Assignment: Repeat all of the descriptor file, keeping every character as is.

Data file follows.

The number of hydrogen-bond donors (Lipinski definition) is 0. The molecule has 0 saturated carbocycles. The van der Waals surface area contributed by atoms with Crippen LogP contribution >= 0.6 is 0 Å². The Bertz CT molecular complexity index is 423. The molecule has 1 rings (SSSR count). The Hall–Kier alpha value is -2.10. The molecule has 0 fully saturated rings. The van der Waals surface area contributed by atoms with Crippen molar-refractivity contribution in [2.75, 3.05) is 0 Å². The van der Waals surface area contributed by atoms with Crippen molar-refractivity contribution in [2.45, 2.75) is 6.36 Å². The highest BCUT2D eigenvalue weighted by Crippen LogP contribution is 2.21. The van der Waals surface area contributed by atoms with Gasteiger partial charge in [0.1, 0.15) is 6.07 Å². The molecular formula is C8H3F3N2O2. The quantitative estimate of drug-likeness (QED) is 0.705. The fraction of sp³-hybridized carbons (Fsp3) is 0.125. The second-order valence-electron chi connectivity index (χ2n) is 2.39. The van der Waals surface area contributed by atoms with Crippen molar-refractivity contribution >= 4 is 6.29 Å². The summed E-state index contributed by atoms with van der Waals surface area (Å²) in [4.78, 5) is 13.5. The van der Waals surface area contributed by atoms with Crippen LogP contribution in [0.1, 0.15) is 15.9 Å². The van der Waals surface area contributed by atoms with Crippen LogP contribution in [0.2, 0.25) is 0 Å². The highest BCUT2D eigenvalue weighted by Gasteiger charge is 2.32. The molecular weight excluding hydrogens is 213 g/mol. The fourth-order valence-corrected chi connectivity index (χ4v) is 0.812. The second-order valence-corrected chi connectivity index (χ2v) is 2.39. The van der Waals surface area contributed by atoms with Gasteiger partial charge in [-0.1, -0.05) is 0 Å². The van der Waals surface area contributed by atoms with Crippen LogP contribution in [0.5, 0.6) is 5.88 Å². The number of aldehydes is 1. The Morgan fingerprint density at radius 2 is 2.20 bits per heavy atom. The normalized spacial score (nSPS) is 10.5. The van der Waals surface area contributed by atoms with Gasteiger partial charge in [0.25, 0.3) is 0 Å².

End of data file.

The number of hydrogen-bond donors (Lipinski definition) is 0. The molecule has 0 saturated carbocycles. The van der Waals surface area contributed by atoms with Crippen LogP contribution >= 0.6 is 0 Å². The Bertz CT molecular complexity index is 423. The molecule has 1 rings (SSSR count). The Hall–Kier alpha value is -2.10. The molecule has 0 fully saturated rings. The van der Waals surface area contributed by atoms with Crippen molar-refractivity contribution in [2.75, 3.05) is 0 Å². The van der Waals surface area contributed by atoms with Crippen molar-refractivity contribution in [2.45, 2.75) is 6.36 Å². The highest BCUT2D eigenvalue weighted by Crippen LogP contribution is 2.21. The van der Waals surface area contributed by atoms with Gasteiger partial charge in [0.1, 0.15) is 6.07 Å². The molecular formula is C8H3F3N2O2. The quantitative estimate of drug-likeness (QED) is 0.705. The fraction of sp³-hybridized carbons (Fsp3) is 0.125. The second-order valence-electron chi connectivity index (χ2n) is 2.39. The van der Waals surface area contributed by atoms with Crippen molar-refractivity contribution >= 4 is 6.29 Å². The summed E-state index contributed by atoms with van der Waals surface area (Å²) in [4.78, 5) is 13.5. The van der Waals surface area contributed by atoms with Crippen LogP contribution in [0.1, 0.15) is 15.9 Å². The van der Waals surface area contributed by atoms with Crippen LogP contribution in [0.2, 0.25) is 0 Å². The highest BCUT2D eigenvalue weighted by Gasteiger charge is 2.32. The molecular weight excluding hydrogens is 213 g/mol. The fourth-order valence-corrected chi connectivity index (χ4v) is 0.812. The second-order valence-corrected chi connectivity index (χ2v) is 2.39. The van der Waals surface area contributed by atoms with Gasteiger partial charge in [-0.1, -0.05) is 0 Å². The van der Waals surface area contributed by atoms with Crippen LogP contribution in [0.5, 0.6) is 5.88 Å². The number of aldehydes is 1. The Morgan fingerprint density at radius 2 is 2.20 bits per heavy atom. The normalized spacial score (nSPS) is 10.5. The van der Waals surface area contributed by atoms with Gasteiger partial charge in [0.25, 0.3) is 0 Å².